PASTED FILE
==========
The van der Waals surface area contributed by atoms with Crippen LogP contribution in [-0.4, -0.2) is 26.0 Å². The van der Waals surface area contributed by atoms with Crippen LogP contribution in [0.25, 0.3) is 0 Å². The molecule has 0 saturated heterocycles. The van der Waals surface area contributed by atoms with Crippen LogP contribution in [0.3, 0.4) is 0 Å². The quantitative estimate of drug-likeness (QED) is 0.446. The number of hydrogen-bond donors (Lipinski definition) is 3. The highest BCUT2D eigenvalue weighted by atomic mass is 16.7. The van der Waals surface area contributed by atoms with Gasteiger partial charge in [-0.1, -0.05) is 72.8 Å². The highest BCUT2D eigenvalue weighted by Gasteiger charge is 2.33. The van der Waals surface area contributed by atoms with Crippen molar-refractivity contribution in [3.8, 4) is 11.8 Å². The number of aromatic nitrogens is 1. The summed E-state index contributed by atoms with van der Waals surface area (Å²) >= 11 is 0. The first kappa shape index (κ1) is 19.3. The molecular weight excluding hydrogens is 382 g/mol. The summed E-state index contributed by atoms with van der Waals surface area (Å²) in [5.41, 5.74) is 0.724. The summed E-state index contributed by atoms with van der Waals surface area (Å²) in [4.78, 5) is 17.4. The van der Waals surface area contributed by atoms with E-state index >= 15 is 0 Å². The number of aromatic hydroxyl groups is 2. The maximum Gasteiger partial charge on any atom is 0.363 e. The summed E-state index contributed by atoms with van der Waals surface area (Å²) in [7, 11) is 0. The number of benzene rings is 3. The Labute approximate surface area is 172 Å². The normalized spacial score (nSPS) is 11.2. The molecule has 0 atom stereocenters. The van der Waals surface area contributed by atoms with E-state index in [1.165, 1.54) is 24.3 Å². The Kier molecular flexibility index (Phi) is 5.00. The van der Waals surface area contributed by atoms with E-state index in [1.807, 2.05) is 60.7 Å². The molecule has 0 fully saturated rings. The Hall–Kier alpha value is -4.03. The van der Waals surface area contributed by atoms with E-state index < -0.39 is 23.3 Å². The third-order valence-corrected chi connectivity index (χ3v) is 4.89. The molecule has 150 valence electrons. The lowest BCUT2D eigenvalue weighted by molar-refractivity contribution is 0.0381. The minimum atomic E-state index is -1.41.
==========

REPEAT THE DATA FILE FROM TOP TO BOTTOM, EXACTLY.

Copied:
The van der Waals surface area contributed by atoms with Crippen LogP contribution in [-0.4, -0.2) is 26.0 Å². The van der Waals surface area contributed by atoms with Crippen LogP contribution in [0.25, 0.3) is 0 Å². The molecule has 0 saturated heterocycles. The van der Waals surface area contributed by atoms with Crippen LogP contribution in [0.3, 0.4) is 0 Å². The quantitative estimate of drug-likeness (QED) is 0.446. The number of hydrogen-bond donors (Lipinski definition) is 3. The highest BCUT2D eigenvalue weighted by atomic mass is 16.7. The van der Waals surface area contributed by atoms with Gasteiger partial charge in [-0.1, -0.05) is 72.8 Å². The highest BCUT2D eigenvalue weighted by Gasteiger charge is 2.33. The van der Waals surface area contributed by atoms with Crippen molar-refractivity contribution in [3.8, 4) is 11.8 Å². The number of aromatic nitrogens is 1. The summed E-state index contributed by atoms with van der Waals surface area (Å²) >= 11 is 0. The first kappa shape index (κ1) is 19.3. The molecular weight excluding hydrogens is 382 g/mol. The summed E-state index contributed by atoms with van der Waals surface area (Å²) in [5.41, 5.74) is 0.724. The summed E-state index contributed by atoms with van der Waals surface area (Å²) in [4.78, 5) is 17.4. The van der Waals surface area contributed by atoms with E-state index >= 15 is 0 Å². The number of aromatic hydroxyl groups is 2. The maximum Gasteiger partial charge on any atom is 0.363 e. The summed E-state index contributed by atoms with van der Waals surface area (Å²) in [7, 11) is 0. The number of benzene rings is 3. The Labute approximate surface area is 172 Å². The normalized spacial score (nSPS) is 11.2. The molecule has 0 atom stereocenters. The van der Waals surface area contributed by atoms with E-state index in [1.165, 1.54) is 24.3 Å². The Kier molecular flexibility index (Phi) is 5.00. The van der Waals surface area contributed by atoms with E-state index in [1.807, 2.05) is 60.7 Å². The molecule has 0 fully saturated rings. The Hall–Kier alpha value is -4.03. The van der Waals surface area contributed by atoms with E-state index < -0.39 is 23.3 Å². The third-order valence-corrected chi connectivity index (χ3v) is 4.89. The molecule has 150 valence electrons. The lowest BCUT2D eigenvalue weighted by molar-refractivity contribution is 0.0381. The minimum atomic E-state index is -1.41.